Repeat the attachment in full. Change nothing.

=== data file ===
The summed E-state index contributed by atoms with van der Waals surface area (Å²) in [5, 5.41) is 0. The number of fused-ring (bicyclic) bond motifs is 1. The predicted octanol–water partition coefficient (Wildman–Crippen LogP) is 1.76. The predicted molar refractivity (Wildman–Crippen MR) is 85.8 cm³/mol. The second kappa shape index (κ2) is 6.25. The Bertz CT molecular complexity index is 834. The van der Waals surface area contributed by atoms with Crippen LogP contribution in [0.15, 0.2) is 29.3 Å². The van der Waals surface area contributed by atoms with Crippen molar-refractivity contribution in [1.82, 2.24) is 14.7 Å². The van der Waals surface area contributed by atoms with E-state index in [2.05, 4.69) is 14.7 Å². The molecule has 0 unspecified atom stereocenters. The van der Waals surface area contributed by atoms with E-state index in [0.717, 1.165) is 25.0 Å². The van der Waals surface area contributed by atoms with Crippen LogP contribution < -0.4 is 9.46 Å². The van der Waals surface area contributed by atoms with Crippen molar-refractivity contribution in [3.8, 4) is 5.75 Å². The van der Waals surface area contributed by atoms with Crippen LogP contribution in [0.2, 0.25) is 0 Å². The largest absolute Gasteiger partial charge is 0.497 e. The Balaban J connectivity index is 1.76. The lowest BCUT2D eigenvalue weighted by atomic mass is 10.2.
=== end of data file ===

The summed E-state index contributed by atoms with van der Waals surface area (Å²) in [5, 5.41) is 0. The number of fused-ring (bicyclic) bond motifs is 1. The predicted octanol–water partition coefficient (Wildman–Crippen LogP) is 1.76. The predicted molar refractivity (Wildman–Crippen MR) is 85.8 cm³/mol. The second kappa shape index (κ2) is 6.25. The Bertz CT molecular complexity index is 834. The van der Waals surface area contributed by atoms with Crippen LogP contribution in [0.15, 0.2) is 29.3 Å². The van der Waals surface area contributed by atoms with Crippen molar-refractivity contribution in [1.82, 2.24) is 14.7 Å². The van der Waals surface area contributed by atoms with E-state index in [2.05, 4.69) is 14.7 Å². The molecule has 0 unspecified atom stereocenters. The van der Waals surface area contributed by atoms with E-state index in [0.717, 1.165) is 25.0 Å². The van der Waals surface area contributed by atoms with Crippen LogP contribution < -0.4 is 9.46 Å². The van der Waals surface area contributed by atoms with Crippen molar-refractivity contribution in [3.8, 4) is 5.75 Å². The van der Waals surface area contributed by atoms with Crippen LogP contribution in [0.2, 0.25) is 0 Å². The largest absolute Gasteiger partial charge is 0.497 e. The Balaban J connectivity index is 1.76. The lowest BCUT2D eigenvalue weighted by atomic mass is 10.2.